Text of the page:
The next morning we had the first of several really awesome european/scandanavian breakfasts. Herring & lox, plus awesome muesli and yogurt make me happy. Europe really knows how to do yogurt right. None of that sugary, watery crap that is so common in the US (especially before the Greek yogurt fad kicked in). After checking out, we hauled ourselves and our bags the 8 blocks back to the train station to catch the train north to the town of Tampere. We didn’t have any truly amazing plans there. In fact the primary reason we stopped at all was because Denise really wanted to try the blood sausage which is supposed to be a local speciality. We planned to walk a big loop through the town, assuming that we’d find food stands along the way. First stop was a Spy Museum, which David really wanted to check out. It was ridiculously expensive, small (two rooms), and half the exhibits weren’t even in English. Regardless, David seemed pleased, and after an hour there we continued our walk. The town itself was rather charming. It had a waterfront, with huge hulking brick warehouses (converted into shops) on one end, and an old fashioned town square on the other. We thought we had found the blood sausage when we stumbled upon a street fair, but there was no blood sausage (lots of pizza though). Despite all of this, we never were able to find the blood sausage. That afternoon, we caught the train onward to Hämeenlinna, our stop for the night. As we were pulling into town we got an amazing view of Häme Castle, just across the river. Despite the fact that the train station in Hämeenlinna was a long walk from the center of town (where our hotel was), it was a nice town, with a fairly compact center. The hotel we stayed in was my favorite of the entire trip, and it also happened to be the least expensive (which says a lot in Finland).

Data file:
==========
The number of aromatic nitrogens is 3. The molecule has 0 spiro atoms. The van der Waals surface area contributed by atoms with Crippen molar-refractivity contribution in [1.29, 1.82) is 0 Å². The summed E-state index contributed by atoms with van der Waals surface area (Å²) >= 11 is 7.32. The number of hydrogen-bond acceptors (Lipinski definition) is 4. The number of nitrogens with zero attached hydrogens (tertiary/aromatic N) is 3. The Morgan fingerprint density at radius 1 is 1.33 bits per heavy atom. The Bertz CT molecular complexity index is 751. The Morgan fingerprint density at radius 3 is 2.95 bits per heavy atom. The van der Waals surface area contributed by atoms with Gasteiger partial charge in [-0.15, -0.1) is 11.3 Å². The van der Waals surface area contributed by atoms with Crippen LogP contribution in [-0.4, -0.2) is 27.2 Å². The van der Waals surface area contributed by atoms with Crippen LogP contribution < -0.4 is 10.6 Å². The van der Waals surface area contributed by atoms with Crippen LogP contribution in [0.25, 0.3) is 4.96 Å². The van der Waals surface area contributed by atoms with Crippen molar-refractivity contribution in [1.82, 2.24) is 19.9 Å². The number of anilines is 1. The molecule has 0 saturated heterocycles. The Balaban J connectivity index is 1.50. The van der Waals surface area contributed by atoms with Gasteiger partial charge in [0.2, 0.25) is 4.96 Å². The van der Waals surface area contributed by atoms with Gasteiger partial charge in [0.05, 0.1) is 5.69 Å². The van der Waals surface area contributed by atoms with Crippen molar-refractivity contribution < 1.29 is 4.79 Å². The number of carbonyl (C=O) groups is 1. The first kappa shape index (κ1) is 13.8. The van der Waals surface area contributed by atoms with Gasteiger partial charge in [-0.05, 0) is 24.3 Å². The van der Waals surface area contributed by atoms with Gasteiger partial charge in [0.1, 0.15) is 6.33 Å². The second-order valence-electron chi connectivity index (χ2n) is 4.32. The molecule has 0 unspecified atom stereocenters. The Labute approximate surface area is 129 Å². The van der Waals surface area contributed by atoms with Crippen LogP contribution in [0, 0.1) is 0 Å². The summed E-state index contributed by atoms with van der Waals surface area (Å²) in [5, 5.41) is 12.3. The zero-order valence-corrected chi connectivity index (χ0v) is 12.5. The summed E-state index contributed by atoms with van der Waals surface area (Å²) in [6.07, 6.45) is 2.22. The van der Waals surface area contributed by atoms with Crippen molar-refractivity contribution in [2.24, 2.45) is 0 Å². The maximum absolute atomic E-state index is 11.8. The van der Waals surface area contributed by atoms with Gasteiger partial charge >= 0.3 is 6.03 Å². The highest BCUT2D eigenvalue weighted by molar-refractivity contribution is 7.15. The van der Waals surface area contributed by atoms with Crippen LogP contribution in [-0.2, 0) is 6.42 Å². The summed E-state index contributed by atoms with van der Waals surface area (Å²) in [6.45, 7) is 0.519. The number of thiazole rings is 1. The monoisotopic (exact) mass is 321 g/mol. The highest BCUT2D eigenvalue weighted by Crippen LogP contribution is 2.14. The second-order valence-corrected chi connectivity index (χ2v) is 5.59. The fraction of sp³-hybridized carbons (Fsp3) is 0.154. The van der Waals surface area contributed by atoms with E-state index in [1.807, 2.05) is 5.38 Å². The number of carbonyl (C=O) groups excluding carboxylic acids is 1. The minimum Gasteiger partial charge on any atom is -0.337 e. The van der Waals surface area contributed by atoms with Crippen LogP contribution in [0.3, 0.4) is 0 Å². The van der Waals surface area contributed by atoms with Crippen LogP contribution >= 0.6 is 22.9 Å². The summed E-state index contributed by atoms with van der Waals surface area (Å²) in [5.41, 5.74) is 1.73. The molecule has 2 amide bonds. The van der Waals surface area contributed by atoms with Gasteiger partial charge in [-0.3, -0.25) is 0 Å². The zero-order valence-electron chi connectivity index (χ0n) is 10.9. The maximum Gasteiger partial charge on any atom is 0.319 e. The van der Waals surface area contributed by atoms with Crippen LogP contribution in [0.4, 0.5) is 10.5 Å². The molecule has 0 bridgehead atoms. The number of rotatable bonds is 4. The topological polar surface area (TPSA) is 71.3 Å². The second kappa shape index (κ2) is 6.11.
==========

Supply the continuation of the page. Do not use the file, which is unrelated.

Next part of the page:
The following morning we got up, had a really delicious breakfast, and walked a short distance to the west end of town, to explore Häme Castle. The weather wasn’t terribly forgiving that day, with strong winds, and overcast skies. On a few occasions, it seemed as if it would rain, but thankfully it never did. The castle grounds themselves were quite impressive, with huge ramparts, a moat and birch forest around the perimeter. However, the self-guided tour inside the castle wasn’t nearly as engrossing as the tour we took of Turku Castle just 2 days earlier. One of the problems was that this castle had very few windows, and as a result was quite dark inside many of the rooms. But in addition, little effort was put into signs for the tour, which made it frustrating & confusing to find our way around (and what few signs did exist were not even in English). One thing that we found interesting in Finland (and to some degree also Estonia), was that Swedish (and Danish & Norwegian which are very very similar) is almost a second language. The train stations actually posted all signs in both Finnish & Swedish, as if they were equals. Then if there was a 3rd translated language it tended to vary between English, Russian, and occasionally German. Later that afternoon, we swung by the hotel again to pick up our bags, and then make the long hike back to the train station. One of the repeated frustrations about train travel in Europe (at least the parts that I’ve been through), is that they charge to use public restrooms. I’m sure they do it to prevent people from doing things in there that they should not be doing, but at the same time having to pay 1 euro just to use a toilet offends me. And its not even that the bathrooms are kept in pristine condition. They were in marginally better condition than your average public bathroom in the US. We waited about an hour for our train to Helsinki. Once on the train, I discovered that it had free wifi, which was a nice perk. We pulled into Helsinki by late afternoon, and then had a not short walk to our hotel for the next two nights. We were really looking forward to this hotel, as it was going to be the ‘fanciest’ of the trip, and was unique as it was in an old converted prison building. The walk there was fine, and the checkin process went smoothly, however everything after that point was disappointing. Our room was in the basement, with windows that were above eye level. Also, they used a fold out couch as the bed for David, and once opened, it literally filled up nearly all the remaining floor space. This made the room feel really small & claustrophobic. On top of that, due to the super thick (old prison) walls, there was just about no usable wifi signal in the room. Any time we wanted to use the wifi to do anything (check email, look up walking directions, research something we saw or planned to see), we had to sit in the hallway outside the room just to get wifi. We didn’t have advanced plans for dinner that night, and figuring that this was supposed to be a “nice” hotel, we figured we’d give the hotel restaurant a try. This was a huge mistake. Both the food, and service was horrible. Even though the restaurant itself was nearly empty, our server seemed to forget we existed *before* we were even served our food. On top of that, they served david his main course along side the appetizers, such that he was finished eating before we were served our main course. I foolishly ordered beef brisket, and it was served buried under cream sauce, plus it was tough as leather. It takes talent to screw up brisket. Then Denise ordered a latte with dessert, and they served it in a drinking glass. wtf? We retreated to our rooms after that miserable meal, and looked forward to the next few days in Helsinki.